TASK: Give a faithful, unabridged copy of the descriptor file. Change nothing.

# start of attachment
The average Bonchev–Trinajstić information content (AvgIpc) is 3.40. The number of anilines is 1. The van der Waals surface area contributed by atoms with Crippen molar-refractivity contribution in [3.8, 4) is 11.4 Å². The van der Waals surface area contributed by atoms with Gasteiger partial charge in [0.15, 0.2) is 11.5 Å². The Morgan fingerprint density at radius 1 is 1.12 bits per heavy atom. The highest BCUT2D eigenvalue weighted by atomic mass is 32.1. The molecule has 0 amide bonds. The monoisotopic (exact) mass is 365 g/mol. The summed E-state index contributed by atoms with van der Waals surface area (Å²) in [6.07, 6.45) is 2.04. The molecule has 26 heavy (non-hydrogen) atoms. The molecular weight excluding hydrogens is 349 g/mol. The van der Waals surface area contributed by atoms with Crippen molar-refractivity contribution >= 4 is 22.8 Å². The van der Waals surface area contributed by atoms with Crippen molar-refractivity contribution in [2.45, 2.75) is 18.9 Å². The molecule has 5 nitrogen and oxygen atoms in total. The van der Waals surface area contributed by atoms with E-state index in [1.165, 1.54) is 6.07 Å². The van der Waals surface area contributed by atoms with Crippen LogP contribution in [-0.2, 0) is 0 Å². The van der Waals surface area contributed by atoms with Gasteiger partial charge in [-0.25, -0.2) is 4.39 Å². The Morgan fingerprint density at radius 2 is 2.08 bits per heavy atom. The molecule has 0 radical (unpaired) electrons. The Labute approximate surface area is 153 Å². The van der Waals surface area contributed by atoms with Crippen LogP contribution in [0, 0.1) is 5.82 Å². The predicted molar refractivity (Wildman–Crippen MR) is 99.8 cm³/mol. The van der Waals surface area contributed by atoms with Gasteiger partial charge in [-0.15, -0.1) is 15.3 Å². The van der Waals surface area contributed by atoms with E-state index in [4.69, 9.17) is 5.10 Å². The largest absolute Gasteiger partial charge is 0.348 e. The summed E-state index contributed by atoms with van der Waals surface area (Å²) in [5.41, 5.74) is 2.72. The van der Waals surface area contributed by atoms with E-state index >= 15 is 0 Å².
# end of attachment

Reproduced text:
The average Bonchev–Trinajstić information content (AvgIpc) is 3.40. The number of anilines is 1. The van der Waals surface area contributed by atoms with Crippen molar-refractivity contribution in [3.8, 4) is 11.4 Å². The van der Waals surface area contributed by atoms with Gasteiger partial charge in [0.15, 0.2) is 11.5 Å². The Morgan fingerprint density at radius 1 is 1.12 bits per heavy atom. The highest BCUT2D eigenvalue weighted by atomic mass is 32.1. The molecule has 0 amide bonds. The monoisotopic (exact) mass is 365 g/mol. The summed E-state index contributed by atoms with van der Waals surface area (Å²) in [6.07, 6.45) is 2.04. The molecule has 26 heavy (non-hydrogen) atoms. The molecular weight excluding hydrogens is 349 g/mol. The van der Waals surface area contributed by atoms with Crippen molar-refractivity contribution >= 4 is 22.8 Å². The van der Waals surface area contributed by atoms with Crippen molar-refractivity contribution in [2.45, 2.75) is 18.9 Å². The molecule has 5 nitrogen and oxygen atoms in total. The van der Waals surface area contributed by atoms with E-state index in [1.165, 1.54) is 6.07 Å². The van der Waals surface area contributed by atoms with Crippen LogP contribution in [-0.2, 0) is 0 Å². The van der Waals surface area contributed by atoms with Gasteiger partial charge in [-0.25, -0.2) is 4.39 Å². The Morgan fingerprint density at radius 2 is 2.08 bits per heavy atom. The molecule has 0 radical (unpaired) electrons. The Labute approximate surface area is 153 Å². The van der Waals surface area contributed by atoms with Crippen LogP contribution in [0, 0.1) is 5.82 Å². The predicted molar refractivity (Wildman–Crippen MR) is 99.8 cm³/mol. The van der Waals surface area contributed by atoms with Gasteiger partial charge in [-0.15, -0.1) is 15.3 Å². The van der Waals surface area contributed by atoms with E-state index in [4.69, 9.17) is 5.10 Å². The largest absolute Gasteiger partial charge is 0.348 e. The summed E-state index contributed by atoms with van der Waals surface area (Å²) in [5.41, 5.74) is 2.72. The van der Waals surface area contributed by atoms with E-state index >= 15 is 0 Å².